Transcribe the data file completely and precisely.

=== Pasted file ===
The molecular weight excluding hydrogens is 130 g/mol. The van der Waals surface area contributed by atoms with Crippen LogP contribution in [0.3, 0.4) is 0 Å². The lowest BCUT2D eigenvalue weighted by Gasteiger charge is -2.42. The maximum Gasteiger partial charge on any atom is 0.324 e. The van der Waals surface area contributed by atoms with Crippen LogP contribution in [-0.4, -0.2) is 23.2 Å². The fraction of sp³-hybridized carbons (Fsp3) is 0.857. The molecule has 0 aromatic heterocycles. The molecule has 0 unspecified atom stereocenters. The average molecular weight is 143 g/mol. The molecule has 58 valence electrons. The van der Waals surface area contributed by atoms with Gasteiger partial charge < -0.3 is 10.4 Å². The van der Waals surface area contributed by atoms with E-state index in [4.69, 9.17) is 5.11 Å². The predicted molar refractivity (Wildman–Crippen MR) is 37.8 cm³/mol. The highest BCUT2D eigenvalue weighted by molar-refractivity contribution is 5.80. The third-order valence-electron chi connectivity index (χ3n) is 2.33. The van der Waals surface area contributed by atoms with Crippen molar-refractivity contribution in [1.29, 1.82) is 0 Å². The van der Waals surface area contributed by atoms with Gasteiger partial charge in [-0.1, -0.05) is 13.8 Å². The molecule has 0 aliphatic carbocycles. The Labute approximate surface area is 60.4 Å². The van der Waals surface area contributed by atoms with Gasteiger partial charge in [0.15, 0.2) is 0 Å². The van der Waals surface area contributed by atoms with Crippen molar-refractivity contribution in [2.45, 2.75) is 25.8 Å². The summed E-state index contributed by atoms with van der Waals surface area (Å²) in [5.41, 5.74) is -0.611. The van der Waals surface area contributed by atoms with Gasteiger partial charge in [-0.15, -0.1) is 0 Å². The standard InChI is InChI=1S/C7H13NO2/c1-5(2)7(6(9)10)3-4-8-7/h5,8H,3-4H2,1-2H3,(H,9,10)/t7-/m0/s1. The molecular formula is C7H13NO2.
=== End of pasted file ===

The molecular weight excluding hydrogens is 130 g/mol. The van der Waals surface area contributed by atoms with Crippen LogP contribution in [0.3, 0.4) is 0 Å². The lowest BCUT2D eigenvalue weighted by Gasteiger charge is -2.42. The maximum Gasteiger partial charge on any atom is 0.324 e. The van der Waals surface area contributed by atoms with Crippen LogP contribution in [-0.4, -0.2) is 23.2 Å². The fraction of sp³-hybridized carbons (Fsp3) is 0.857. The molecule has 0 aromatic heterocycles. The molecule has 0 unspecified atom stereocenters. The average molecular weight is 143 g/mol. The molecule has 58 valence electrons. The van der Waals surface area contributed by atoms with Gasteiger partial charge < -0.3 is 10.4 Å². The van der Waals surface area contributed by atoms with E-state index in [4.69, 9.17) is 5.11 Å². The predicted molar refractivity (Wildman–Crippen MR) is 37.8 cm³/mol. The highest BCUT2D eigenvalue weighted by molar-refractivity contribution is 5.80. The third-order valence-electron chi connectivity index (χ3n) is 2.33. The van der Waals surface area contributed by atoms with Crippen molar-refractivity contribution in [1.29, 1.82) is 0 Å². The van der Waals surface area contributed by atoms with Gasteiger partial charge in [-0.1, -0.05) is 13.8 Å². The molecule has 0 aliphatic carbocycles. The Labute approximate surface area is 60.4 Å². The van der Waals surface area contributed by atoms with Gasteiger partial charge in [0.15, 0.2) is 0 Å². The van der Waals surface area contributed by atoms with Crippen molar-refractivity contribution in [2.45, 2.75) is 25.8 Å². The summed E-state index contributed by atoms with van der Waals surface area (Å²) in [5.41, 5.74) is -0.611. The van der Waals surface area contributed by atoms with Gasteiger partial charge in [-0.15, -0.1) is 0 Å². The standard InChI is InChI=1S/C7H13NO2/c1-5(2)7(6(9)10)3-4-8-7/h5,8H,3-4H2,1-2H3,(H,9,10)/t7-/m0/s1. The molecular formula is C7H13NO2.